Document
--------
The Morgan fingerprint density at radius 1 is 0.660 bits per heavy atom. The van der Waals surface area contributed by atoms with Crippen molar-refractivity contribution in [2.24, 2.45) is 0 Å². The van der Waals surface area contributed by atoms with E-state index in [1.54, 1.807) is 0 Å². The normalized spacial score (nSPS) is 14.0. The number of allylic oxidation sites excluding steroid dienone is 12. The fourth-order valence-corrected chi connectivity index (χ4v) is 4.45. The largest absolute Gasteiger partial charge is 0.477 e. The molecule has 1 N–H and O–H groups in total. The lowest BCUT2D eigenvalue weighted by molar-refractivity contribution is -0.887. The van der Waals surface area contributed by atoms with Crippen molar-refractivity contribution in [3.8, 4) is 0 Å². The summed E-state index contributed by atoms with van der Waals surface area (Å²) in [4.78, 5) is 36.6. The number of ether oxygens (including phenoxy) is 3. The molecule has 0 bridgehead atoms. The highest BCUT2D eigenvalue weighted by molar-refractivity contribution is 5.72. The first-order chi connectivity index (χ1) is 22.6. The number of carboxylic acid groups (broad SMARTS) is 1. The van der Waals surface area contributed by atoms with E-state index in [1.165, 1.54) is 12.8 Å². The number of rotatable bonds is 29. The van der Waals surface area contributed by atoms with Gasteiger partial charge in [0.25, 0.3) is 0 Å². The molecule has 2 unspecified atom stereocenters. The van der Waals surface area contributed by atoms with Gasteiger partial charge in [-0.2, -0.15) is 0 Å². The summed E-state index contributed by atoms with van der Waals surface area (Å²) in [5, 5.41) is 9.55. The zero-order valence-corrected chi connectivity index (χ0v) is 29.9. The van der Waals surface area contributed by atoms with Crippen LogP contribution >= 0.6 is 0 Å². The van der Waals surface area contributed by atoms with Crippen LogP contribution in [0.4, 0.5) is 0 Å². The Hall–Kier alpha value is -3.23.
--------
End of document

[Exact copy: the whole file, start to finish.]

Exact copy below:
The Morgan fingerprint density at radius 1 is 0.660 bits per heavy atom. The van der Waals surface area contributed by atoms with Crippen molar-refractivity contribution in [2.24, 2.45) is 0 Å². The van der Waals surface area contributed by atoms with E-state index in [1.54, 1.807) is 0 Å². The normalized spacial score (nSPS) is 14.0. The number of allylic oxidation sites excluding steroid dienone is 12. The fourth-order valence-corrected chi connectivity index (χ4v) is 4.45. The largest absolute Gasteiger partial charge is 0.477 e. The molecule has 1 N–H and O–H groups in total. The lowest BCUT2D eigenvalue weighted by molar-refractivity contribution is -0.887. The van der Waals surface area contributed by atoms with Crippen molar-refractivity contribution in [3.8, 4) is 0 Å². The summed E-state index contributed by atoms with van der Waals surface area (Å²) in [4.78, 5) is 36.6. The number of ether oxygens (including phenoxy) is 3. The molecule has 0 bridgehead atoms. The highest BCUT2D eigenvalue weighted by molar-refractivity contribution is 5.72. The first-order chi connectivity index (χ1) is 22.6. The number of carboxylic acid groups (broad SMARTS) is 1. The van der Waals surface area contributed by atoms with E-state index in [1.165, 1.54) is 12.8 Å². The number of rotatable bonds is 29. The van der Waals surface area contributed by atoms with Gasteiger partial charge in [0.25, 0.3) is 0 Å². The molecule has 2 unspecified atom stereocenters. The van der Waals surface area contributed by atoms with Gasteiger partial charge in [-0.2, -0.15) is 0 Å². The summed E-state index contributed by atoms with van der Waals surface area (Å²) in [5, 5.41) is 9.55. The zero-order valence-corrected chi connectivity index (χ0v) is 29.9. The van der Waals surface area contributed by atoms with Crippen LogP contribution >= 0.6 is 0 Å². The van der Waals surface area contributed by atoms with Crippen LogP contribution in [0.4, 0.5) is 0 Å². The Hall–Kier alpha value is -3.23.